Then how did the plates get from the battleground to New York? We have no definitive answer, but we can construct a plausible picture. Mormon reports that he buried all the records in his custody at the Hill Cumorah of the final battle except for certain key golden plates (Mormon 6:6). Those from which Joseph Smith translated, he entrusted to his son Moroni. As late as 35 years afterward, Moroni was still adding to those records (Moroni 10:1). He never does tell us where he intended to deposit them, nor where he was when he sealed them up (Moroni 10:34). The most obvious way to get the plates to New York state would have been for somebody to carry them there. Moroni could have done so himself during those final, lonely decades.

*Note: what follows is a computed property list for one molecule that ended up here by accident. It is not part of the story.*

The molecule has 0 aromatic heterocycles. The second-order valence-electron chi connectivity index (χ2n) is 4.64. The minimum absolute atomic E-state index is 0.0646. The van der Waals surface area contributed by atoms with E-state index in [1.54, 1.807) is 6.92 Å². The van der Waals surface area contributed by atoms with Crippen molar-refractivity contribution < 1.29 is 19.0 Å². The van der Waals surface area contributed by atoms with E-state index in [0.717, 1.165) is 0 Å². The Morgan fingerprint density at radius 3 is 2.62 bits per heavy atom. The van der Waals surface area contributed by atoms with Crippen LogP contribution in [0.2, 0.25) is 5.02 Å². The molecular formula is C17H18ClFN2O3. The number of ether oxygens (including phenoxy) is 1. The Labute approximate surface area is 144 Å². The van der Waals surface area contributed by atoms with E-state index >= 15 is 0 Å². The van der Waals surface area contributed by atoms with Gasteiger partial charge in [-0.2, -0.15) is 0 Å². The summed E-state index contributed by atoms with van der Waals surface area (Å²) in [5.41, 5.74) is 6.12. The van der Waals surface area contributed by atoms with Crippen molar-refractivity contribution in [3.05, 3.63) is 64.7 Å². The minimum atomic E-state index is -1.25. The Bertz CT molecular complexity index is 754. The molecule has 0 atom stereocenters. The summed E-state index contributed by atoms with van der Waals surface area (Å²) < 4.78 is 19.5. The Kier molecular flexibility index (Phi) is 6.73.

Would Moroni have been able to survive a trip of several thousand miles through strange peoples and lands, if he did transport the record? Such a journey would be no more surprising than the trip by Lehi's party over land and by sea halfway around the globe. As a matter of fact, we do have a striking case of a trip much like the one Moroni may have made. In the mid-sixteenth century, David Ingram, a shipwrecked English sailor, walked in 11 months through completely strange Indian territory from Tampico, Mexico, to the St. John River, at the present border between Maine and Canada. His remarkable journey would have been about the same distance as Moroni's and over essentially the same route. So Moroni's getting the plates to New York even under his own power seems feasible.” (John L. Sorenson, An Ancient American Setting for the Book of Mormon [Salt Lake City and Provo: Deseret Book Co., Foundation for Ancient Research and Mormon Studies, 1985], 44.)